Columbia Pictures requested the title be changed out of concern of it being misleading, and Reiner ultimately came up with Stand By Me. The movie also changes the setting from Maine to Oregon to match the filming location, and it changes the year to 1959. Yet Stand By Me still captures the best elements of the novella. The friendship of the young men feels natural and authentic, and each displays the pain of their character without falling into melodrama. Even Kiefer Sutherland impresses as a fairly cookie-cutter King greaser baddie. The name change and the inclusion of the Ben E. King song sparked a renewed interest in the song, which re-entered the Billboard Hot 100 in 1986 and reached #9 by December.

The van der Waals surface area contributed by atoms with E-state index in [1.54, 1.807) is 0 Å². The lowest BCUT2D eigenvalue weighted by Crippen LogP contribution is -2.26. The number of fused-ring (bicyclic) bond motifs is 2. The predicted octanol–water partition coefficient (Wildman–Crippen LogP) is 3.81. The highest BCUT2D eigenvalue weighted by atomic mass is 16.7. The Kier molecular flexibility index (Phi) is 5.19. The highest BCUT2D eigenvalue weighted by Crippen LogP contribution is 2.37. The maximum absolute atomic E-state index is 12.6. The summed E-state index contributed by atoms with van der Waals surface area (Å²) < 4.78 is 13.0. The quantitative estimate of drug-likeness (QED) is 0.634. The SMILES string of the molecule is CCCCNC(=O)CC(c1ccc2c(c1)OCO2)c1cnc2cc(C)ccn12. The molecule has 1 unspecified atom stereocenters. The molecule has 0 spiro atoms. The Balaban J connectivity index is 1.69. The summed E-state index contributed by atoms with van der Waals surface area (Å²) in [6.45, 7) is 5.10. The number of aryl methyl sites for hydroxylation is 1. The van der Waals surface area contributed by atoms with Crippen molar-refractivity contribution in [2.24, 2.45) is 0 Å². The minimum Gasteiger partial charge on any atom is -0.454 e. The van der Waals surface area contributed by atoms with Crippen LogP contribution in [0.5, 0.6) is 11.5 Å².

Reiner’s direction does a good job capturing the King voice. The use of 50s hits and boyish humor, combined with a darkly cynical undertone, bring the novella to life. The journey the boys undertake is fairly modest in the scheme of things, but that is the point. The boys’ journey was a life-changer for them, and their feeling of experiencing a life-altering event comes through to the audience. Reiner’s choice to use the storytelling frame of the book by having Richard Dreyfuss narrate from the future works, too. It’s the same kind of tone that the recent It adaptation aimed for somewhat less successfully.
When we look at the past we look at what were and what we’ve become, and Stand By Me captures this most of all.